Settle Down

I spent most of my childhood in the same home. A 1920's farmhouse that my parents bought when I was 5 years old and renovated room by room. It was a good home. Full of laughter and sibling fighting and parents (gently) yelling at us to turn down the thermostat. Full of the smells of baking bread and candles and a fire smouldering in the fireplace my dad installed when I was a teenager. The yard was a bare lot with waist high grass but they planted trees and gardens and built big wrap around decks and a campfire area that has welcomed more people than I could ever hope to count. The grass is lush with irrigation and in the back corner is a dog pen that in my lifetime has housed 3 of the best dogs a family could hope to have. You can't imagine a better home to grow up in.

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In the past decade I've moved 10 times. And while I joke that I'm practically a professional mover and that it doesn't really phase me, and while my community has mostly stayed consistent throughout my moves, I often feel that I am constantly in a state of upheaval. When I move into a new home I make sure to keep my boxes, for the inevitable "next time". I am intentional about not accumulating an excess of "stuff" because all I see when I bring something new into my home is one more box. I am hesitant to put down roots. Some people are built to be free spirits, wandering the globe, never owning more than they can fit into a backpack or a car, falling asleep in a new bed every night.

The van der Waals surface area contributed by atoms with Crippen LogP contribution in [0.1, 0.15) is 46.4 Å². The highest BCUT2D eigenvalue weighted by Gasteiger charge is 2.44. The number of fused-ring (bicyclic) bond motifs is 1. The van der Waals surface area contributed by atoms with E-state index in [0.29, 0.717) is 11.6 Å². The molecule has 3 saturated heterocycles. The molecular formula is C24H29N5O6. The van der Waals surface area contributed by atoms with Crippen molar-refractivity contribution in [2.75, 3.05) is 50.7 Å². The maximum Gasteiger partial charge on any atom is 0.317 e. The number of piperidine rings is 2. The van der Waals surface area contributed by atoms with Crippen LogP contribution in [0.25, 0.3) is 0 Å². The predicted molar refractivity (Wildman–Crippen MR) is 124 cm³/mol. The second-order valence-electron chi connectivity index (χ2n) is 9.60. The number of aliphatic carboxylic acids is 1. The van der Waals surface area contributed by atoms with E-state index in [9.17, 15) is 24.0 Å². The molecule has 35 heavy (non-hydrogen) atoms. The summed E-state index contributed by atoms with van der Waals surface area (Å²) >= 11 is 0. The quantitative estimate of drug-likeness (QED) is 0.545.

I love the security of the familiar. I love to have adventures, but I need to feel rooted. 

As winter and I both settle in, I am realizing that what I crave, more than anything is stability. The ability to rest comfortably in the knowledge that I am home. And I know that this is probably about more than a physical space, more than four walls and a roof. While I recognize that having a stable physical space that I know won't change could be a part of it, I know the settled-ness needs to come from inside of myself. The work of calming the feelings of chaos and disruption needs to start in my own heart, by knowing that I take my home with me, wherever I go. My home is in my family, my home is in my work, my home is in my God.

So settle down. Take a deep breath. Look around and be grateful for somewhere to lay your head. Figure out what makes a house a home and carry those things in your heart. 

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- Lauren -